Slice 1 Created with Sketch Beta. Slice 1 Created with Sketch Beta. Slice 1 Created with Sketch Beta. Slice 1 Created with Sketch Beta. Slice 1 Created with Sketch Beta. Slice 1 Created with Sketch Beta. Slice 1 Created with Sketch Beta. Slice 1 Created with Sketch Beta. Slice 1 Created with Sketch Beta. Slice 1 Created with Sketch Beta. Rectangle 212 + Rectangle 212 + Rectangle 212 Created with Sketch. Slice 1 Created with Sketch Beta. Slice 1 Created with Sketch Beta. Slice 1 Created with Sketch Beta. Slice 1 Created with Sketch Beta. Slice 1 Created with Sketch Beta. Slice 1 Created with Sketch Beta. Slice 1 Created with Sketch Beta. Slice 1 Created with Sketch Beta. Slice 1 Created with Sketch Beta. Twitter Created with Sketch Beta. Slice 1 Created with Sketch Beta. Slice 1 Created with Sketch Beta.

OTHER NEWS 16 Oct 2015

Pöyry's Petri Vasara speaks at the prestigious Marcus Wallenberg Prize Symposium

Dr Petri Vasara, Head of Biofutures at Pöyry, had the honour of being one of the lecturers at the prestigious Marcus Wallenberg Prize Symposium, held on September 29, in Stockholm, Sweden. 

His thoughts on “Nanocellulose - Challenges on the Road to Markets” together with the other presentations can be viewed on the MWP website.

The Marcus Wallenberg Prize of SEK 2 million is awarded annually to recognise, encourage and simulate path breaking scientific achievements which contribute significantly to broadening knowledge and to technical development within the fields of importance to forestry and forest industries.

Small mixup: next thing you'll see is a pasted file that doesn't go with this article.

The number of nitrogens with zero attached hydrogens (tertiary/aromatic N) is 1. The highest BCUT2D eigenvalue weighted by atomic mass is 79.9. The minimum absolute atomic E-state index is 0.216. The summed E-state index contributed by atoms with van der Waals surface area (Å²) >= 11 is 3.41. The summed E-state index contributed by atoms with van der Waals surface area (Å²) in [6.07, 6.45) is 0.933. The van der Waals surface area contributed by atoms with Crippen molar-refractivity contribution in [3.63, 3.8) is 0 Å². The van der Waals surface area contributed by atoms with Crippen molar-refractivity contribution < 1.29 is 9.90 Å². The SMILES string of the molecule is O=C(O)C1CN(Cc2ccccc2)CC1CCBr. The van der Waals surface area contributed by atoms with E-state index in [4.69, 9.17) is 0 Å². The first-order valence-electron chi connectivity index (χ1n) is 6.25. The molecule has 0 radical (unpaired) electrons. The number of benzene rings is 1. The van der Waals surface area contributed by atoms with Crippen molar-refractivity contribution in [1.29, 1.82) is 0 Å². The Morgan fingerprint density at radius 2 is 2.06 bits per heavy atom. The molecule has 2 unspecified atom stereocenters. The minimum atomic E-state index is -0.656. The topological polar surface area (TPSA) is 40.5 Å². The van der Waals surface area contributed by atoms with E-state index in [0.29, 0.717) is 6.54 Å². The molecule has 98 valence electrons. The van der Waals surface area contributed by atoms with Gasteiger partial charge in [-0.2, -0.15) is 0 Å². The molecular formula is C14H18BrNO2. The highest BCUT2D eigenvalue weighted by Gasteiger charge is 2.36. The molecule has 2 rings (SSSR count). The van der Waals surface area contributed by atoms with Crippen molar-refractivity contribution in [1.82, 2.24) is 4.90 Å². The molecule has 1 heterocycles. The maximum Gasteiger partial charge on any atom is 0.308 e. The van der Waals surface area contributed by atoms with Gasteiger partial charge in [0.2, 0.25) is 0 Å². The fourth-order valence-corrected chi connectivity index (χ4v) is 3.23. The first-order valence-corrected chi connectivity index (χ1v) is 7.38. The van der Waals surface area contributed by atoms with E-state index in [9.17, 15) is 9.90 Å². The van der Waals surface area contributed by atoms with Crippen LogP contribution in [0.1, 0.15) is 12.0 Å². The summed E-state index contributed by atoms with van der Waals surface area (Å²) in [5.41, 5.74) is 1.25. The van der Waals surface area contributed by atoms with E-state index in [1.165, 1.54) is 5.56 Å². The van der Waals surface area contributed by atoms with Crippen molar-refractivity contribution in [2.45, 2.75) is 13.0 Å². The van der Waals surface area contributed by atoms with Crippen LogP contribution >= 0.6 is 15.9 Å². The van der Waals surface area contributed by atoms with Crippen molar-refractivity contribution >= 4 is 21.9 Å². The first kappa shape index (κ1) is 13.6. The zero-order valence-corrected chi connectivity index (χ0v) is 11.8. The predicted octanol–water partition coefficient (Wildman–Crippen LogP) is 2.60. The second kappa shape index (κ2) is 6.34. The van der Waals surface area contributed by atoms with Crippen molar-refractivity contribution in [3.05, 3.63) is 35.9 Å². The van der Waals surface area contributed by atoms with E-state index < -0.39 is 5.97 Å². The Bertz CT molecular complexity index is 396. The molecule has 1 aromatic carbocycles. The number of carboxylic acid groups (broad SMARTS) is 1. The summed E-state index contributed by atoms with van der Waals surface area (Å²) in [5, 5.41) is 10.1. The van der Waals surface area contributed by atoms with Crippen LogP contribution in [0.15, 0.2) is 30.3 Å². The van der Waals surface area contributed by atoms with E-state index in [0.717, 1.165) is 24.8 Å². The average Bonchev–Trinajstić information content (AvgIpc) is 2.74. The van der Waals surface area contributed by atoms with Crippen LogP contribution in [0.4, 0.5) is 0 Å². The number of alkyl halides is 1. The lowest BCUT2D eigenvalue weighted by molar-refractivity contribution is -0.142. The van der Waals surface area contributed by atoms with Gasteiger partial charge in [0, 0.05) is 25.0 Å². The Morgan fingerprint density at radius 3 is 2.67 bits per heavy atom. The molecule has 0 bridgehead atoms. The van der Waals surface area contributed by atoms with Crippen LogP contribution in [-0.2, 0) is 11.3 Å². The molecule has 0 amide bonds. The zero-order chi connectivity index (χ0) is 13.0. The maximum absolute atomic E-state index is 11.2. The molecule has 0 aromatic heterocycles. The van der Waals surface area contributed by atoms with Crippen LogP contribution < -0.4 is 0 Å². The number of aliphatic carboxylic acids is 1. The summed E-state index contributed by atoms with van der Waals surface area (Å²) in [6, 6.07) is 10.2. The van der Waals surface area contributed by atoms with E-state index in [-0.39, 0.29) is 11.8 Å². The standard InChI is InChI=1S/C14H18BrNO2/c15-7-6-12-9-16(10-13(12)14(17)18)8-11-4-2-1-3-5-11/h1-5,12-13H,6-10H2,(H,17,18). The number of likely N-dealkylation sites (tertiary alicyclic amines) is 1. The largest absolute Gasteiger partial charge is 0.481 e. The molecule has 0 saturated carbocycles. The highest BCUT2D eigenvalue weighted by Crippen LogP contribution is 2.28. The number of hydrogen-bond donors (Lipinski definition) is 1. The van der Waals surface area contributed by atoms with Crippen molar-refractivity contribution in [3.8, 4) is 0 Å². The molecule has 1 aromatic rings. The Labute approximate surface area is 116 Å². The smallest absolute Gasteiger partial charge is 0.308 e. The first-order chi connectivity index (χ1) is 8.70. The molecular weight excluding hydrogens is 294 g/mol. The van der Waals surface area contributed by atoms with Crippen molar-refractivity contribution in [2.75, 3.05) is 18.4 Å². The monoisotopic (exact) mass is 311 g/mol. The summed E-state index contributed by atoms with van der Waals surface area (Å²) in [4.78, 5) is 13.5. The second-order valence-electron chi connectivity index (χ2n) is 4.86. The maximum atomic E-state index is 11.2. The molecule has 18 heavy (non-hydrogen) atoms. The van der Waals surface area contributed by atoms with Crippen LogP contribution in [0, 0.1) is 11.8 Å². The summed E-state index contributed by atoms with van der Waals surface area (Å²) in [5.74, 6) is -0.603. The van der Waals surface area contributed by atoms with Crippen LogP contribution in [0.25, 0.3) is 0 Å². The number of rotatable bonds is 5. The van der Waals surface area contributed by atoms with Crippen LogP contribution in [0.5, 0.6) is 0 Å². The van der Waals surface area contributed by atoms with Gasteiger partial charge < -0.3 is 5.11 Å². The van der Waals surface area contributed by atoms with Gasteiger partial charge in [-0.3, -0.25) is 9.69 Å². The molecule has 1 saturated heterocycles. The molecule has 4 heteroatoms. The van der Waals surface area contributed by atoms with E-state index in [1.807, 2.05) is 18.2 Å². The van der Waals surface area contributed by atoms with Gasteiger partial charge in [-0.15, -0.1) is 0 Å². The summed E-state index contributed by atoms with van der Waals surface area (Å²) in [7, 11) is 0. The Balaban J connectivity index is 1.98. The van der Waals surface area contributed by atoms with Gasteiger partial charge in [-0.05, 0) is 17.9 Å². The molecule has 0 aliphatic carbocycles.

The 2015 Marcus Wallenberg Prize was awarded to a group of researchers from Japan and France for their development of an energy-efficient method to produce nanofibrillated cellulose. Their discovery on using a specific oxidation reaction as a tool to open up the wood material prior to mechanical disintegration has reduced the energy demand dramatically. 

Nanofibrillated cellulose has great potentials. Stabilisers in chemicals, food and cosmetics, raw materials for new types of textile fibres or composites or materials for wound dressing are just a few examples of the wide field of possible applications. This nanoscale material has a surface area and shape that enables the formation of strong networks. The manufacturing process where the wood pulp is mechanically broken down to its nanoscale building blocks is however very energy-intensive, which has hampered industrial interest so far.